The Bald Soprano
The characters in the play have seriously awful memories. They can't remember whether friends are alive or dead. Sometimes they even forget what their own spouses look like. When they try to recount the past it often comes out as a nonsensical jumble. The play seems to be asking some pretty big questions about the reliability of memory. How do we know the past was real? Even though most people's memories aren't anywhere near as bad as the characters of The Bald Soprano, memory is still a pretty unreliable thing. It's pretty common for people who all saw the same thing at the same time to have completely different recollections of the event. With that in mind, how do we know for sure if anything that has happened has truly happened?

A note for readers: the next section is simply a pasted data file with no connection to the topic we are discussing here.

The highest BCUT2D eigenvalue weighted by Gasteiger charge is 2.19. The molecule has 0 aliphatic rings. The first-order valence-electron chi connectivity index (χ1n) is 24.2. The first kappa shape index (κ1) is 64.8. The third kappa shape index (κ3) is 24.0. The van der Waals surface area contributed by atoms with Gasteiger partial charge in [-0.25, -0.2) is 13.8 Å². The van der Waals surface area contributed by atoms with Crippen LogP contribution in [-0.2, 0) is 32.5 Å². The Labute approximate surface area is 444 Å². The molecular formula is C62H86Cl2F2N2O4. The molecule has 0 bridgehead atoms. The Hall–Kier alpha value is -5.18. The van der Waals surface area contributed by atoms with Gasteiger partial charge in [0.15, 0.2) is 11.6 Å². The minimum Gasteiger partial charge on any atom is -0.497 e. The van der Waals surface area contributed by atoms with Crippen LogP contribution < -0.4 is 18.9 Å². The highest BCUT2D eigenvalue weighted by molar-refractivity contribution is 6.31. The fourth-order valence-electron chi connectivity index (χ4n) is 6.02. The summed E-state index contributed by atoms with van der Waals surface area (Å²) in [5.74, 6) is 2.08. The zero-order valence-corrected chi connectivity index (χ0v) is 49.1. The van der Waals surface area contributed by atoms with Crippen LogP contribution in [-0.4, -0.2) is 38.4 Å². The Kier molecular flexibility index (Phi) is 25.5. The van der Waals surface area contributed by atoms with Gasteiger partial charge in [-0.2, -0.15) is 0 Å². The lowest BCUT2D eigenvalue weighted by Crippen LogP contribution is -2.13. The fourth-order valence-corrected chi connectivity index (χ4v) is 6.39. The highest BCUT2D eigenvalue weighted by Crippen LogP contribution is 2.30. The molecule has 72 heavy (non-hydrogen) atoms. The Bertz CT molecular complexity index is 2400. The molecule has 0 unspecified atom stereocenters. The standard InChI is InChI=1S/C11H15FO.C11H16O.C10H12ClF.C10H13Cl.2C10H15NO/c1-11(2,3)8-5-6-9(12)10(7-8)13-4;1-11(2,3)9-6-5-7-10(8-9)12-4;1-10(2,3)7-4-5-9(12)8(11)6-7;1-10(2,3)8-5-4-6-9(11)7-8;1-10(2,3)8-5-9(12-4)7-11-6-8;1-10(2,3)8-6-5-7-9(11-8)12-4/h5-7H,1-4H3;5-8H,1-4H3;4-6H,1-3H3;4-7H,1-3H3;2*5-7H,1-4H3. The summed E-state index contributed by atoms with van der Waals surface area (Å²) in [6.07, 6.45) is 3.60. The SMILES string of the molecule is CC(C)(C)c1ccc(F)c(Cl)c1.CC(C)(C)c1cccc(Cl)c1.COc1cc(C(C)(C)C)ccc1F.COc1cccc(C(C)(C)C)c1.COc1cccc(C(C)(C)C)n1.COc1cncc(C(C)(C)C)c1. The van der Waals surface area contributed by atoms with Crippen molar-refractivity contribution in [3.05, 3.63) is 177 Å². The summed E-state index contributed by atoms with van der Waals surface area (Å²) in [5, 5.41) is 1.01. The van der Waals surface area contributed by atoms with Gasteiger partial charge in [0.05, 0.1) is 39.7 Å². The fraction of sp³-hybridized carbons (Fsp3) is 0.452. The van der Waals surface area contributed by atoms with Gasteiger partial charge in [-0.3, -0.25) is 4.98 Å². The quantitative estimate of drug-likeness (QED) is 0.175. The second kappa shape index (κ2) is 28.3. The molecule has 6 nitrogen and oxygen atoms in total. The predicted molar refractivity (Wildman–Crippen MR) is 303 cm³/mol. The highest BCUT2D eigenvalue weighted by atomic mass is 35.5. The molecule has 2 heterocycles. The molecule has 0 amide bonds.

Questions About Memory and the Past
- What do think the play is saying about the reliability of memory in recalling the past?
- How do the characters' shifting ideas of the past affect the audience's perception of time in play?
- What larger meanings can be gleaned from the characters' shoddy memories?
- How would the play be different if the characters had really great memories?
Chew on This
The play puts forth the idea that the past is nonexistent.
The Bald Soprano satirizes the ability of memory to verify the past.